Whanganui – Naming is Claiming Pt 1

James K. Baxter moved to live on the Whanganui river in the late 1960s.  Here the settlements have two names, one Maori and one English.  The sign at Jerusalem reads Hiruharama, at London it is Ranana, Athens is Atene, for Corinth the sign reads Koriniti.  And on the banks of the Whanganui river James was also known as Hemi, who wrote ‘words set in order are mental possessions.’  Upriver is where missionary meets the Maori, where complex identities exist.

To name is to claim.  Once named, space has been given meaning and becomes place [thanks to Foucault].  An identity has been created enabling placement with an order.  Once named, a place can be mapped and thereby possessed.  It now fits within a mental framework from a given perspective.

Downriver it is still as when the first surveyors set forth to delineate and define the country.  On Tuesday 24th February the Wanganui District Council held an extraordinary meeting to vote on whether to put the ‘h’ back into Wanganui.

Michael Laws - Wanganui is not a Maori word

Mayor Michael Laws rejects the idea that Wanganui is a Maori word.  ‘Wanganui’ may have been derived from the Maori language, but it has developed ‘an identity, a heritage, a history and a mana of its own’ from 170 years of use.  The fact that the NZ Geographic Board corrected the name of the river to Whanganui was a stuff-up according to Laws, and done by stealth (no such excuse can be provided for the local DHB which slotted the ‘h’ into its name).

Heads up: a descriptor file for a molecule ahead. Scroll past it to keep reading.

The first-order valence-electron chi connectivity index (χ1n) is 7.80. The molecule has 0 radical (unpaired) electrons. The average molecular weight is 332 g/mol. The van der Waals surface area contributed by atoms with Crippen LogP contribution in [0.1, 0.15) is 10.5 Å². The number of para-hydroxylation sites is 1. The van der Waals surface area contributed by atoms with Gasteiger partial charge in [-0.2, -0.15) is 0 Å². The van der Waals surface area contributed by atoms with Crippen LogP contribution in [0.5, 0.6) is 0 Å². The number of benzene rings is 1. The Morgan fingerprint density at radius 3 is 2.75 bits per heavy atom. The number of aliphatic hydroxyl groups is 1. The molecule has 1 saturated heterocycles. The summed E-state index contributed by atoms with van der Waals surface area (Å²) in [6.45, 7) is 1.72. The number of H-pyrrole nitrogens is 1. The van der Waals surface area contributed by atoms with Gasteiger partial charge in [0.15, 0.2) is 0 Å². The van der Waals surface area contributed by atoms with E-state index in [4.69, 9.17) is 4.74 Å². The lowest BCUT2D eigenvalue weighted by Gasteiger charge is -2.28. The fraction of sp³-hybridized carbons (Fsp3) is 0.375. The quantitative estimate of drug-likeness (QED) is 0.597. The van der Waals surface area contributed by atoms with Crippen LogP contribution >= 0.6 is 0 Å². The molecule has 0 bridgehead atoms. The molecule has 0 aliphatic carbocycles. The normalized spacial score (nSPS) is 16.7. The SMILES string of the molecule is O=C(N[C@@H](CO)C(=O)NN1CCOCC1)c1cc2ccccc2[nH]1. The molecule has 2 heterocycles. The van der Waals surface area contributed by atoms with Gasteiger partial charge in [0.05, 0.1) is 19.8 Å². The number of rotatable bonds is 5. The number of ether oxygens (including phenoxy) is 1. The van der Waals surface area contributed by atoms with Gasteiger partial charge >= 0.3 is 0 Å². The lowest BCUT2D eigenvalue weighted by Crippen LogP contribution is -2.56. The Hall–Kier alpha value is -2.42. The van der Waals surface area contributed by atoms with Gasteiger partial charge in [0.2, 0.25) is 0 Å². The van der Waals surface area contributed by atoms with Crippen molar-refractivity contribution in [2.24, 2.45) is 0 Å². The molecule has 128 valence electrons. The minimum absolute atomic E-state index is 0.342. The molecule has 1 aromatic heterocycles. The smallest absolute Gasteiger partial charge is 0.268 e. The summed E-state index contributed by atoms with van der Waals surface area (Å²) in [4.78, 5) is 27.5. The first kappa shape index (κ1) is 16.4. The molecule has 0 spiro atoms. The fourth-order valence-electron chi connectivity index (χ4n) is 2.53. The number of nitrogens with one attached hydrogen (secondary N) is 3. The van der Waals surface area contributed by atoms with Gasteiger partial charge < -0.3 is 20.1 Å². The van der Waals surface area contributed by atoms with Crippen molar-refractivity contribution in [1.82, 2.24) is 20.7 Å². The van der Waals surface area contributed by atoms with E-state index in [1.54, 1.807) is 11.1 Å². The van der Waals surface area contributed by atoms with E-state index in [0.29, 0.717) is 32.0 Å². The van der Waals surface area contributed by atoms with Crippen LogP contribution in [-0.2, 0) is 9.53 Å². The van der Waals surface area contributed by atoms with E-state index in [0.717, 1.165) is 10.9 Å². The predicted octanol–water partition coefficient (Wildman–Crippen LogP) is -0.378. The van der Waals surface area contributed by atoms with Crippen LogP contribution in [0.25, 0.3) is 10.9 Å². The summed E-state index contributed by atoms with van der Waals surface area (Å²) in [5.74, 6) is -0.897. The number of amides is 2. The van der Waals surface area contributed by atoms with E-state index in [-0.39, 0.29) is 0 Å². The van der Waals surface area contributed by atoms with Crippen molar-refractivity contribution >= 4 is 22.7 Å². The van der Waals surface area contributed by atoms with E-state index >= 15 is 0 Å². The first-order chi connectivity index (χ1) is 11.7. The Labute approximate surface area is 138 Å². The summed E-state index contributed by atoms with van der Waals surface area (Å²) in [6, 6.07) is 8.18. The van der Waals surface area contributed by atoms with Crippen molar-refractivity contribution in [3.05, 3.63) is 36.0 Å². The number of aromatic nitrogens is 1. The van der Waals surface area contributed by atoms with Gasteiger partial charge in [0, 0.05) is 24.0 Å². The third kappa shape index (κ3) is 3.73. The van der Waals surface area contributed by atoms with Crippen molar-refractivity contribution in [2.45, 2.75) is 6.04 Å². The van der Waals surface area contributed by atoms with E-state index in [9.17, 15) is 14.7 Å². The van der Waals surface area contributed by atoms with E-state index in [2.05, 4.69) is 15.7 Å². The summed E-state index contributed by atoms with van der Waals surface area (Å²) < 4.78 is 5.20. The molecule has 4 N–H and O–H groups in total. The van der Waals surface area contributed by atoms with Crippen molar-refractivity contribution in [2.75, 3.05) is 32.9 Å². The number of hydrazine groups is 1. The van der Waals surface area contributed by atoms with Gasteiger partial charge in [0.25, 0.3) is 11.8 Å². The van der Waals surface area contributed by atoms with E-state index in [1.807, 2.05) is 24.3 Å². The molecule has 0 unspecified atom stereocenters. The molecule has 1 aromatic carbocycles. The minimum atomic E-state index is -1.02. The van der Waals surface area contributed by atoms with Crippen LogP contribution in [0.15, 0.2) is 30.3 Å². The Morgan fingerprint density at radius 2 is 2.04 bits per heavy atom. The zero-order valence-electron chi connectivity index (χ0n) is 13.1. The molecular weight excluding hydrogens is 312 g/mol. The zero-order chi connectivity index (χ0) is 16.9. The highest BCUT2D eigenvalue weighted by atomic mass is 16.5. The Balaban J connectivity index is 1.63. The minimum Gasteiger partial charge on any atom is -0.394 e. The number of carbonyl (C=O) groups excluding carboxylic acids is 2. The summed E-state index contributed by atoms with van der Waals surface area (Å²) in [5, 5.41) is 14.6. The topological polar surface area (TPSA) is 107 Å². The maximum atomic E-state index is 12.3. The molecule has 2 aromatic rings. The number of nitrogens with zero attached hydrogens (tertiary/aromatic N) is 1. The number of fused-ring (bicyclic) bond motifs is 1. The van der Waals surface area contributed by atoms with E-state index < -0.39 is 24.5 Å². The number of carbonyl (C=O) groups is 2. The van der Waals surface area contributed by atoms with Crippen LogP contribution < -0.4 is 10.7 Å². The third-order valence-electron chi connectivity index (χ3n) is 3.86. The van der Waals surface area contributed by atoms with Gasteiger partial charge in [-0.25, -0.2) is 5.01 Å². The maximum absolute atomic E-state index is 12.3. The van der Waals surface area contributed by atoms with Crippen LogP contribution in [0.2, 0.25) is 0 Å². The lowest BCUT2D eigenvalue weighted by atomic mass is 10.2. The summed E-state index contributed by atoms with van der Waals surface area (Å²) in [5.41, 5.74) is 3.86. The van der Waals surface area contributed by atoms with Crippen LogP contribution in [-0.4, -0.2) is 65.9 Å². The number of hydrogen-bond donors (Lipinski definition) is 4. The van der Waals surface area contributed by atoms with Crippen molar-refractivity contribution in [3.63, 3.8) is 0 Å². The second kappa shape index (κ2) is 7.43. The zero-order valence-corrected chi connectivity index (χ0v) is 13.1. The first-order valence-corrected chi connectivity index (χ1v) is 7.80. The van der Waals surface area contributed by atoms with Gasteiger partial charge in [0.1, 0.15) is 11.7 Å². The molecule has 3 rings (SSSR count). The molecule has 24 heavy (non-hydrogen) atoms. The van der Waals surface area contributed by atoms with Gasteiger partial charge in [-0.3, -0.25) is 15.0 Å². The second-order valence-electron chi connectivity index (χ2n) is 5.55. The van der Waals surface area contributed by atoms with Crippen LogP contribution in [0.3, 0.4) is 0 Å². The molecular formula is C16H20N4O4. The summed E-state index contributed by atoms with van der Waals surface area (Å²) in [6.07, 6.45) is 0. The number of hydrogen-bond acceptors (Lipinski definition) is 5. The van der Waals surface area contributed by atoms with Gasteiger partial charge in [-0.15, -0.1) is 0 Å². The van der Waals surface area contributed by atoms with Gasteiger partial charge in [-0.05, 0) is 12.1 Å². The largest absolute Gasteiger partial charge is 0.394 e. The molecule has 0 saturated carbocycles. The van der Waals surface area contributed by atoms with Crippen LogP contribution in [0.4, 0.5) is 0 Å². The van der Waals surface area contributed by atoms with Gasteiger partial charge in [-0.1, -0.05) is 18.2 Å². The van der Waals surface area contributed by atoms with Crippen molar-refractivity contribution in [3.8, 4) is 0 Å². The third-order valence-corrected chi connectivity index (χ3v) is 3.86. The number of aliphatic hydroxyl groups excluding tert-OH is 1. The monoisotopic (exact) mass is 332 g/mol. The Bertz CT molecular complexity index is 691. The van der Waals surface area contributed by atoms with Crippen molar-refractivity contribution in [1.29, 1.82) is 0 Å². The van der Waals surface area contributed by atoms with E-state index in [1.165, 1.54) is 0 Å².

150 protestors who marched peacefully from Moutoa Gardens/Pakaitore to the Council chambers for the meeting tended to disagree with Mayor Laws.  Ken Mair, spokesperson for Te Runanga o Tupoho, points to the area being named by iwi ancestor Haunui some 600 years ago.  Standing quietly at the back of the meeting, the protestors had support from around the Council table.  Cr Rana Waitai likened the current misspelling to the times when teachers changed the names of Maori students to make them easier to pronounce.  While they didn’t win the vote (Council voted 8 to 5 to keep it as it is), they certainly made a point.  Even local MP Chester Borrows agrees with the ‘h’.

This isn’t a fight over accuracy.  It is not a battle over being linguistically correct.  Here we have a struggle over who should have the right to conceptually frame the area.  While upriver there is a complexity that everyone seems to accept (the Maori names of the towns are, after all, interpretations of the English and Greeks words, so it is difficult to tell who is doing what), downriver the predominantly Pakeha population is holding on firm to being the dominant framers – it is their place afterall.

Also see Whanganui – Naming is Claiming Pt 2


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